Rhonda ForsbergIn April 2019, Rhonda was honored to be selected by the Governor of Nevada to serve as Judge of Family Court Department G. Judge Forsberg loves serving the residents of Clark County to assist them through some of the most difficult times in their lives. Since taking the bench she has worked hard to ensure that all litigants are respected and have the opportunity to have their positions heard. She understands that people need their cases resolved so they can begin to heal and move on with their lives.

She is the youngest of five children, and the first of her family to attend college. Rhonda was a non-traditional student. Rhonda obtained a Bachelor’s Degree in Psychology from the University of Utah in 1995, while working fulltime and raising a family. Rhonda was grateful that UNLV’s law school offered a night program that allowed her to complete her law degree while working full time. She completed her law degree from UNLV’s William S. Boyd School of Law in 2005.

Rhonda’s legal career began with working for Radford J. Smith, Chartered. Rhonda opened her own law firm in 2008. Rhonda handled all types of family cases including divorce, custody, child support, adoptions, guardianship, TPO’s, juvenile delinquency and juvenile dependency.

Rhonda believes in helping the community. During college she found time to volunteer with Salt Lake Rape Recovery Center. Rhonda assisted victims of sexual assault. In addition, Rhonda has served on the Board of Nevada Partnership for Homeless Youth, has devoted many hours of pro bono work assisting children in abuse and neglect cases, and the Ask A Lawyer program as well as other cases assigned by Legal Aid.

The majority of family cases in Nevada are filed in proper person by parties who cannot afford counsel. Understanding that the majority of cases that would appear before her would be parties in proper person, Rhonda accepted an appointment as court appointed counsel in juvenile dependency court, representing low income parents. Serving low income parties has broadened her knowledge which has been an asset as a judicial official.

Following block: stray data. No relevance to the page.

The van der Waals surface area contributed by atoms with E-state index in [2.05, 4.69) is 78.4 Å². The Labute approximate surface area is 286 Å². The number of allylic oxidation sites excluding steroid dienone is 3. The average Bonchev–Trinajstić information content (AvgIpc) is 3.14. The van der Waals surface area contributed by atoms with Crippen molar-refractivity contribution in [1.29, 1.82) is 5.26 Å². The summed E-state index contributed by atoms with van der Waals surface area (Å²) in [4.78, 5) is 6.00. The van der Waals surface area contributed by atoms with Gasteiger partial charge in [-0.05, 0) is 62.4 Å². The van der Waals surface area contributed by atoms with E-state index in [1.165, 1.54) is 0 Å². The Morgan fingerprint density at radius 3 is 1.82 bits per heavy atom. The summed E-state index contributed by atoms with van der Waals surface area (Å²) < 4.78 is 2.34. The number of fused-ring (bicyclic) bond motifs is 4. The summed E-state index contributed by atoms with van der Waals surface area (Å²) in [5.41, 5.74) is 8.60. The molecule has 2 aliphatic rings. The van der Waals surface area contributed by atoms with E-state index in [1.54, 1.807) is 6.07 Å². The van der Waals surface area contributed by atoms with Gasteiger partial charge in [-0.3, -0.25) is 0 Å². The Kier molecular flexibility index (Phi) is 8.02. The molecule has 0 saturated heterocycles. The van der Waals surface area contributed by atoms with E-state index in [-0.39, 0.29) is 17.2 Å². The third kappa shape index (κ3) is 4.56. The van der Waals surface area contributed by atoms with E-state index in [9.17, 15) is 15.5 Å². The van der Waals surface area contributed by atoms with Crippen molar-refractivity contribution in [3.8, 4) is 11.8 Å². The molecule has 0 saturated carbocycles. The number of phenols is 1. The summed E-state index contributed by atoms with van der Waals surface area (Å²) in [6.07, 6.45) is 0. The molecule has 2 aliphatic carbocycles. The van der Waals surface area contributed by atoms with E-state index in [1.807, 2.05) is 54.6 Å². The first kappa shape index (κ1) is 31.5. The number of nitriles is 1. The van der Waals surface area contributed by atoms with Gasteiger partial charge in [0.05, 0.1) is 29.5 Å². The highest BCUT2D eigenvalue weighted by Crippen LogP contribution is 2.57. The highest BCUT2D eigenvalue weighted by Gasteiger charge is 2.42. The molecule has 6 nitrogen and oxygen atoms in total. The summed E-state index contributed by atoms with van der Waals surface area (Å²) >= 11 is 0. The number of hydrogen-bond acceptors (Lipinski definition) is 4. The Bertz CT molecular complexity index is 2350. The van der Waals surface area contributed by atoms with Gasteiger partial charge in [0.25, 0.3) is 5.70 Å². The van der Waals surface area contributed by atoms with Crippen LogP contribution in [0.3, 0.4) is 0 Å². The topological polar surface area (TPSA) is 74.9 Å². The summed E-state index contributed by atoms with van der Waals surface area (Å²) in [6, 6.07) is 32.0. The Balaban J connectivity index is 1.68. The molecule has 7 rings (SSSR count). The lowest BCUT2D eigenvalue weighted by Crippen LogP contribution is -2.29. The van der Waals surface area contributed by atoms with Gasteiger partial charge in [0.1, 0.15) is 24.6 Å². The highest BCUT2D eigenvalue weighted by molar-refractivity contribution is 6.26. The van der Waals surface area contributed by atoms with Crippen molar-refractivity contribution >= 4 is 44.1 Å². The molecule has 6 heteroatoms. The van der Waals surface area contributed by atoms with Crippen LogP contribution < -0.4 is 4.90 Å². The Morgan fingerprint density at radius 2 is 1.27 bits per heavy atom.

Prior to being appointed as Judge of Department G, Judge Forsberg served as a pro tem hearing master for domestic violence/TPO and family discovery court. She has also served on several committees to improve the family court system; the Bench/Bar Committee, the Court Technology Committee, the Settlement Master’s Program, a judge for the Truancy Diversion Program, and was appointed as the chairperson for the Outsource Provider List Committee.

Though Judge Forsberg loves her legal career, her greatest achievement is raising two daughters that are successful, productive members of society.

What are the biggest changes you think we need to make to our justice system?

Though we have made great strides in access to justice, there is still more to be done. As approximately 70% of the cases before me are pro se litigants, increasing alternative dispute resolutions would greatly improve the current system. Currently the Family Court utilizes the Senior Settlement program and the Judicial Settlement Program. Where Senior Judges and sitting judges conduct judicial settlements for cases from other departments. These programs are extremely successful. When you consider that a majority of the litigants in Family Court are still going to be in each other’s lives, having alternative resolution can minimize the adversarial process and assist families to heal to be able to co-parent more efficiently.

What is your philosophy on “judicial activism”, and what effect should judges have in setting or promoting public policy?

The power to initiate policy remains with the legislative or the executive branches. The judiciary should be careful to not usurp the policymaking role of the democratically elected bodies and officials.

Obviously, there always will be some ambiguity, hard cases, and challenges in applying the law to new, unforeseen circumstances. In those instances, a judge’s responsibility to differentiate the specific facts is necessary, when interpreting laws. However, the Court must be cautious to not impute its own preferences over those of the duly elected legislature. The people must respect judicial decisions to obey them. That respect and legitimacy comes when decisions are grounded in legitimately established constitutional laws.

Do you volunteer or are you involved in any charitable activities?

I have always done volunteer work. Prior to taking the bench I served on the Board of Nevada Partnership for Homeless Youth to uplift homeless youth in our community ,volunteered for the “Big Search” to locate missing children, devoted many hours of pro bono work assisting children in abuse and neglect cases, served as a truancy diversion Judge and volunteered for the Ask A Lawyer program as well as other cases assigned by Legal Aid.